Trevor Horton: I was quite pleased to know that someone, you know, with your experience, was happy to answer as many questions as I had and it really is important to ask as many questions as you can; just so you have a full understanding of whatever you’re doing, or working on.
Larry Jordan: For people that want to hire you for their next editing gig, how can they get a hold of you?
Trevor Horton: You can email me at email@example.com.
Larry Jordan: That’s all one word, firstname.lastname@example.org and, Trevor, thanks for joining us today.
Trevor Horton: Appreciate it Larry, thank you.
Larry Jordan: Madeline Leach is a Cinematographer based in Los Angeles and a recent MFA Graduate of USC’s Film TV Production Program. She won USC’s First Look Faculty Awards for Outstanding Cinematography and is a recipient of the Sun Cinematography Award for her achievement in cinematography; which earned her a mentorship from Cinematographer Nancy Schreiber. Hello Maddie, welcome.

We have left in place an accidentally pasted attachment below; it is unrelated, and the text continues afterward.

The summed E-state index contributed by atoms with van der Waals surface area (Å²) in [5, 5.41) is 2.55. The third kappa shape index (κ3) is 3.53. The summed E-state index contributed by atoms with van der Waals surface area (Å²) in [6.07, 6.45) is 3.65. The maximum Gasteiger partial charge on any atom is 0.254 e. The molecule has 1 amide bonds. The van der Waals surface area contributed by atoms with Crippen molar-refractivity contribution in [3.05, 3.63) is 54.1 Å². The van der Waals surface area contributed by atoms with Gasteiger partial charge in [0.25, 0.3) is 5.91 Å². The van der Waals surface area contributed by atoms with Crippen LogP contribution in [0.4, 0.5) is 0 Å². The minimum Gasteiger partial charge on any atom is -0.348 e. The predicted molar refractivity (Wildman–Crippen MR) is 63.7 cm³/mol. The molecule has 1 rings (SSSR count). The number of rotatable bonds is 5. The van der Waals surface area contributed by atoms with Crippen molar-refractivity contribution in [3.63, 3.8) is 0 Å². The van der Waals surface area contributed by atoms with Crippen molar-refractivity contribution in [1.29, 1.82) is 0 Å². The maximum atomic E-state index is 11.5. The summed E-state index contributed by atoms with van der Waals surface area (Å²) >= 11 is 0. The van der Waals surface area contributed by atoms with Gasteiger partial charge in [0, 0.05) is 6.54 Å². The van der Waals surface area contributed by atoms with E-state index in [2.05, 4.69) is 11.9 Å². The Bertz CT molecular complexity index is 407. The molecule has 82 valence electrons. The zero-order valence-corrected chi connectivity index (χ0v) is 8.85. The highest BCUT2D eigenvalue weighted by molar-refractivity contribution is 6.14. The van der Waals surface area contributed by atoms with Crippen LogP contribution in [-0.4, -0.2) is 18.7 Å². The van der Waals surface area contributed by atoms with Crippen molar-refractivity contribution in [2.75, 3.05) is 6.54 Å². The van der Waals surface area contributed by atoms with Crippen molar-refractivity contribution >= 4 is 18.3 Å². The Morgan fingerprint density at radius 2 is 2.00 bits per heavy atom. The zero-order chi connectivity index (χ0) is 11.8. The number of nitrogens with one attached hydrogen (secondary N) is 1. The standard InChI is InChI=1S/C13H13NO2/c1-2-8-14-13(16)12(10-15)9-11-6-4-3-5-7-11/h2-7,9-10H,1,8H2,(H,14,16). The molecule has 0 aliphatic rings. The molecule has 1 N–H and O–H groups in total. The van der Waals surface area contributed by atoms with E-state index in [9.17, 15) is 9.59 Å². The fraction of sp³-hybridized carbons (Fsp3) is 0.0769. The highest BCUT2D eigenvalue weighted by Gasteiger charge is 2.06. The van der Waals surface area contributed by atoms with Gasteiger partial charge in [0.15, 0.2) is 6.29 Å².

Madeline Leach: Hi, thanks for having me.
Larry Jordan: It’s my pleasure. Tonight, we’re exploring why young people are entering the industry and how they view their careers. What first attracted you to cinematography?
Madeline Leach: I actually started with photography, like, a long time ago, when I was in Middle School. I always loved photography; I went to college for photography and I picked up a film minor when I was in college and then, I kind of found out that cinematography was a job that I could do and I could combine both things that I really loved to do and be really collaborative. That’s when I started just directly trying to be a cinematographer.
Larry Jordan: You attended, as you mentioned, a USC Film School. Was Film School helpful or, in hindsight, should you have done something different?